Quinoa comes in three varieties—white, red, and black—all of which are extremely versatile and can be prepared in a variety of ways. Step one is to rinse the seeds of their naturally occurring saponin coating, a bitter compound that protects the plant from birds and other animals. (Most commercial quinoa is pre-washed, but a quick rinse at home will get rid of any excess bitterness.)
The most basic preparation is to cook it like rice. Combine one part quinoa with two parts water in a pot and bring to a boil over high heat. Then reduce heat to low, cover, and simmer for about 15-20 minutes.
1. Cooked with brown rice in the rice cooker. Then topped steamed broccoli and sauteed veggies in sesame teriyaki sauce.
2. Wrapped in a burrito with corn and beans.
3. Steamed with fresh veggies and covered in a vinaigrette.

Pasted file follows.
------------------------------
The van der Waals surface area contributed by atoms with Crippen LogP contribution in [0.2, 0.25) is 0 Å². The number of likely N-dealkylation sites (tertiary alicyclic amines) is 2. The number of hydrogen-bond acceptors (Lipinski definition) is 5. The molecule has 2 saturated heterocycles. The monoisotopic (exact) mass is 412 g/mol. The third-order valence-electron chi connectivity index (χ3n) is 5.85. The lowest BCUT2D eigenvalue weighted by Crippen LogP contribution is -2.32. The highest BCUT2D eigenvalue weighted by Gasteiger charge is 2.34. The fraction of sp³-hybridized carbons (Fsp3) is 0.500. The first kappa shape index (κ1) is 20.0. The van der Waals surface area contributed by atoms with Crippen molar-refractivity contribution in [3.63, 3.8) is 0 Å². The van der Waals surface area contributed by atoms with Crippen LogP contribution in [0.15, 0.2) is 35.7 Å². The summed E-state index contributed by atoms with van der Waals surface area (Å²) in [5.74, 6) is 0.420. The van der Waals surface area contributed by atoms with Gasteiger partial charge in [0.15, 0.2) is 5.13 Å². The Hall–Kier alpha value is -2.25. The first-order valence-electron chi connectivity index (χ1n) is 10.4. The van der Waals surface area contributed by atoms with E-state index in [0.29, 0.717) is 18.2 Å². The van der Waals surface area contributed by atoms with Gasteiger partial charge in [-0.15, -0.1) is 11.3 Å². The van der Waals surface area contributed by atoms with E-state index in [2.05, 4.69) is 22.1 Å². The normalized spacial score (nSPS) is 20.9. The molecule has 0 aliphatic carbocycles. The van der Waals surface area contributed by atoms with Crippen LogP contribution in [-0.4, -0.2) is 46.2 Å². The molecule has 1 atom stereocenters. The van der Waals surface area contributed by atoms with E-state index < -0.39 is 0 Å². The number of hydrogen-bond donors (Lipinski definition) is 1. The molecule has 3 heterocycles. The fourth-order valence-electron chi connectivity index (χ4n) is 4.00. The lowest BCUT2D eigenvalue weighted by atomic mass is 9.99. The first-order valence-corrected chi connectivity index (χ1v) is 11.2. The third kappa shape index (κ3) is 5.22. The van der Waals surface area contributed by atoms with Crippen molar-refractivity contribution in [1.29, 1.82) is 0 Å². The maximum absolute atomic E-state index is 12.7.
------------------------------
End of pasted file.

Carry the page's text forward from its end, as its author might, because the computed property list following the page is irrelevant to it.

4. Mixed with black beans, scrambled egg, diced avocado and lots o’ hot sauce w/ a squeeze of lime.
5. In tabouli replacing the wheat.
6. Browned with a little butter first then cooked with with mushrooms, slivered almonds, and nettles.
7. Mixed half and half with homemade salsa.
8. After it is cooked… add black beans, diced tomatoes, minced garlic, sea salt, avocado, cilantro and squeeze some lime juice.
9. Fruity quinoa salad with yogurt, fruit, nuts, and dried raisins or cranberries. The quinoa is cooked w/water, apple juice, and cinnamon.
10. Cooked in chicken or veggie stock instead of water with several cloves of garlic and a bunch of my favorite herbs.
This is an amazing recipe from Chef Andrew Cohen and it is absolutely delicious and is a must try. I found it from my friends at Suzie’s Farms in San Diego and you must check them out.